FORT WAYNE – The population is expanding, income is rising, the GDP improving and Allen County’s unemployment rate well, we’ll have to wait and see Monday.
The county has received some positive economic signs recently on a variety of fronts. Most recently, census figures released last week show Allen County has gained about 5,000 people since the 2010 headcount.
That 1.4 percent growth rate looks particularly favorable given most Indiana counties lost population.
But there’s a caveat: The increase comes from nearly twice as many births as deaths between 2010 and 2012, not from incoming residents. About 500 more people left the county than came in, according to census figures.
More babies, while cute, aren’t quite the same as outside workers seeking good jobs. Perhaps the silver lining is that it could be worse.
As it turns out, we have come out of the recession into the recovery more robustly, particularly early on, than what we traditionally do, which probably would tend to dampen that out-migration effect that we might otherwise have seen, said John Stafford, director of the Community Research Institute at IPFW
Population trends are one factor in monitoring an economy, and perhaps not always the best one. Knowing it’s harder to visualize for the non-economist, Stafford points to gross domestic product – the economic output of a community – as a better gauge.
Numbers for 2011 released recently show the Fort Wayne metro area’s GDP climbed 1.7 percent from the year before and was higher than half of the 14 other metros Stafford said his group uses for comparison. The cherry on the sundae is that the local GDP bested the national rate by 0.1 percent, Stafford said.
So we were right in line with the national average, he added.
In addition, local economic experts are particularly excited that, after years of decline, local per-capita income has leveled off and has even shown a slight rise when compared with the national average. As The Journal Gazette noted in a story last Sunday, local economic experts hope that shows a permanent reversal and point to it as one sign of the county’s economic health.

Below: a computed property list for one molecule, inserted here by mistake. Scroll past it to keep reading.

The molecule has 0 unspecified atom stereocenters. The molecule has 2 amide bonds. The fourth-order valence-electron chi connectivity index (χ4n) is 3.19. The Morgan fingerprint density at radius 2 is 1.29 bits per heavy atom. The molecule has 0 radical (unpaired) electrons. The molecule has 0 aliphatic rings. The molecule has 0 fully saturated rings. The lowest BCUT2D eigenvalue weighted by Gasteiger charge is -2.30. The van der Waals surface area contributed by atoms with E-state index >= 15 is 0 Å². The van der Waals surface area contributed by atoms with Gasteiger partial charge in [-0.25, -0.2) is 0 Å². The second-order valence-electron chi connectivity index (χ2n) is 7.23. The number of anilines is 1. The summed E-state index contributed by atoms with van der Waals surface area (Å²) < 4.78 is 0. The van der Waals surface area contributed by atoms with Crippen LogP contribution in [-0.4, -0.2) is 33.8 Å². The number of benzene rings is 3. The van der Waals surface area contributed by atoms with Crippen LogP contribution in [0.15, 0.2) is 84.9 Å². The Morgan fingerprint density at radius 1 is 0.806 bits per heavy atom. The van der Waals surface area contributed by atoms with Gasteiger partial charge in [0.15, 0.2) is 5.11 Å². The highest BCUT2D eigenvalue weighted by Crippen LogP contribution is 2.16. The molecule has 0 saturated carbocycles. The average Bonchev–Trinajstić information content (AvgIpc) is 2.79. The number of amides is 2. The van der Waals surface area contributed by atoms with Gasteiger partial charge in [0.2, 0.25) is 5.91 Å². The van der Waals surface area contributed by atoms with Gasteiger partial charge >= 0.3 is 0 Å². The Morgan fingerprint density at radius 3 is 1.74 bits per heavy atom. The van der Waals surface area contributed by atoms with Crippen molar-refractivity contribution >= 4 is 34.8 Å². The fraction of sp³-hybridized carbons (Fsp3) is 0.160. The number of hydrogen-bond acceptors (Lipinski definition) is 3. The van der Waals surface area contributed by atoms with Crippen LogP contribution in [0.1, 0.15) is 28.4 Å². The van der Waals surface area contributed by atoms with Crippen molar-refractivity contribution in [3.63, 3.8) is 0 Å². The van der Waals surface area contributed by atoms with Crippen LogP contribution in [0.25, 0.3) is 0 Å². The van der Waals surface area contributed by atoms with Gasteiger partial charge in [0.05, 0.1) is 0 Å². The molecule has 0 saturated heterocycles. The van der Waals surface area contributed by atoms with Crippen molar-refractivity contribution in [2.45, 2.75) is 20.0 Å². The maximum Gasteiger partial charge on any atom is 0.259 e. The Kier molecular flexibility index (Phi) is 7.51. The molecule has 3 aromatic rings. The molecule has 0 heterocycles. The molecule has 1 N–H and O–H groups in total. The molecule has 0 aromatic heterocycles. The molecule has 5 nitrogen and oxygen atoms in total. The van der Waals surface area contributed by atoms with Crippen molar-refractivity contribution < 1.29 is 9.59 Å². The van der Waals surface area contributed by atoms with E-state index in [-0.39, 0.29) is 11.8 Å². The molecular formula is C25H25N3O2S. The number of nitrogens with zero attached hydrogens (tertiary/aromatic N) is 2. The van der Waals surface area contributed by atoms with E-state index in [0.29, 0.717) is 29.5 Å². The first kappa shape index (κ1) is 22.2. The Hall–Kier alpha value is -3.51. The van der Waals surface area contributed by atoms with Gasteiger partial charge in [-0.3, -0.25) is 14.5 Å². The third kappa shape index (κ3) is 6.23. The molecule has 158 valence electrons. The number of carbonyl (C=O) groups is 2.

Around the country, the places with the strongest economies, such as the energy boom states in the Great Plains, also show the greatest population increases, said Matt Kinghorn, economic analyst with the Indiana Business Research Center in Bloomington.
In Indiana, Columbus in Bartholomew County has thrived because of strong employment growth the last couple of years, Kinghorn said. Bartholomew was the fourth-fastest growing county in the state since 2010, according to census estimates.
At the other end of the spectrum are the 58 counties that lost population between 2010 and 2012.
We haven’t seen anything quite that dramatic since about the mid-1980s, Kinghorn said.
Even the Indianapolis bedroom communities of Hamilton and Hendricks counties, listed among the fastest growing for years, have slowed in growth since the recession, he said.
We’re not seeing a whole lot of bounce back yet from the slow movement that you expected to see in 2009, 2010 and whatnot, when we were in the depths of the recession, Kinghorn said. So, I think you’re definitely seeing that in Allen County and really around the state.
What Allen County is increasingly becoming is more of a regional draw for northeast Indiana residents, said Stafford of IPFW’s Community Research Institute.
While the combined population was down 144 among the other nine northeast Indiana counties the institute monitors, Allen County added an estimated 5,000 people, Stafford noted.
I think it is a continuation of what we’ve been seeing for some time in that it is an ever-increasing concentration of population in urban areas, he said.
Meanwhile, the latest unemployment rates, another economic indicator, are scheduled to be released Monday. The last report showed a slight upward turn for Allen County, from 7.4 percent in November to 7.9 percent in December. The rate had been as low as 6.9 percent in October.
As with the population figures, Stafford notes the rates are estimates and are to be taken with some skepticism.
If we see a third month that our rate continues to modestly climb, he said, then we ought to be starting to wonder what is happening here.